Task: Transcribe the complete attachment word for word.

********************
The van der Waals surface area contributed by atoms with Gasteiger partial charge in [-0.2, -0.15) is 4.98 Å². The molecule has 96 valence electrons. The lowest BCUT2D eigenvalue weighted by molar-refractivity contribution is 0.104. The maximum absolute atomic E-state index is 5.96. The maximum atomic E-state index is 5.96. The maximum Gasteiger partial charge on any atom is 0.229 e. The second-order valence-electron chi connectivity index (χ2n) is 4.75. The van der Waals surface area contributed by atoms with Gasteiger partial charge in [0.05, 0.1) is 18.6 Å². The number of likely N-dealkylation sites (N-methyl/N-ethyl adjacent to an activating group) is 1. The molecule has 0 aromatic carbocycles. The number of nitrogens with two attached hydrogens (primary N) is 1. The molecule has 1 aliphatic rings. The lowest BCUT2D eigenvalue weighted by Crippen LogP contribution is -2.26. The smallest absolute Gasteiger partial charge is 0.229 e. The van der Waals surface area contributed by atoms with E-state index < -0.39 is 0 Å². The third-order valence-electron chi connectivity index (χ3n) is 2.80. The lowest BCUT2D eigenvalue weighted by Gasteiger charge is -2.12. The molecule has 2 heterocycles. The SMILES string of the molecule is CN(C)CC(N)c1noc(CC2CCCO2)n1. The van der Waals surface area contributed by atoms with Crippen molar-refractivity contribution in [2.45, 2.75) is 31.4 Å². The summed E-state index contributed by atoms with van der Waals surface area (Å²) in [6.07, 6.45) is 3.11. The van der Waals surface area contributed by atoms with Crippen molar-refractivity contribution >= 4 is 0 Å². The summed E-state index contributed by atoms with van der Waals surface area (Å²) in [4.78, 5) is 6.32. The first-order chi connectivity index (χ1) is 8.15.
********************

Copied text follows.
The van der Waals surface area contributed by atoms with Gasteiger partial charge in [-0.2, -0.15) is 4.98 Å². The molecule has 96 valence electrons. The lowest BCUT2D eigenvalue weighted by molar-refractivity contribution is 0.104. The maximum absolute atomic E-state index is 5.96. The maximum atomic E-state index is 5.96. The maximum Gasteiger partial charge on any atom is 0.229 e. The second-order valence-electron chi connectivity index (χ2n) is 4.75. The van der Waals surface area contributed by atoms with Gasteiger partial charge in [0.05, 0.1) is 18.6 Å². The number of likely N-dealkylation sites (N-methyl/N-ethyl adjacent to an activating group) is 1. The molecule has 0 aromatic carbocycles. The number of nitrogens with two attached hydrogens (primary N) is 1. The molecule has 1 aliphatic rings. The lowest BCUT2D eigenvalue weighted by Crippen LogP contribution is -2.26. The smallest absolute Gasteiger partial charge is 0.229 e. The van der Waals surface area contributed by atoms with E-state index < -0.39 is 0 Å². The third-order valence-electron chi connectivity index (χ3n) is 2.80. The lowest BCUT2D eigenvalue weighted by Gasteiger charge is -2.12. The molecule has 2 heterocycles. The SMILES string of the molecule is CN(C)CC(N)c1noc(CC2CCCO2)n1. The van der Waals surface area contributed by atoms with Crippen molar-refractivity contribution in [2.45, 2.75) is 31.4 Å². The summed E-state index contributed by atoms with van der Waals surface area (Å²) in [6.07, 6.45) is 3.11. The van der Waals surface area contributed by atoms with Crippen molar-refractivity contribution >= 4 is 0 Å². The summed E-state index contributed by atoms with van der Waals surface area (Å²) in [4.78, 5) is 6.32. The first-order chi connectivity index (χ1) is 8.15.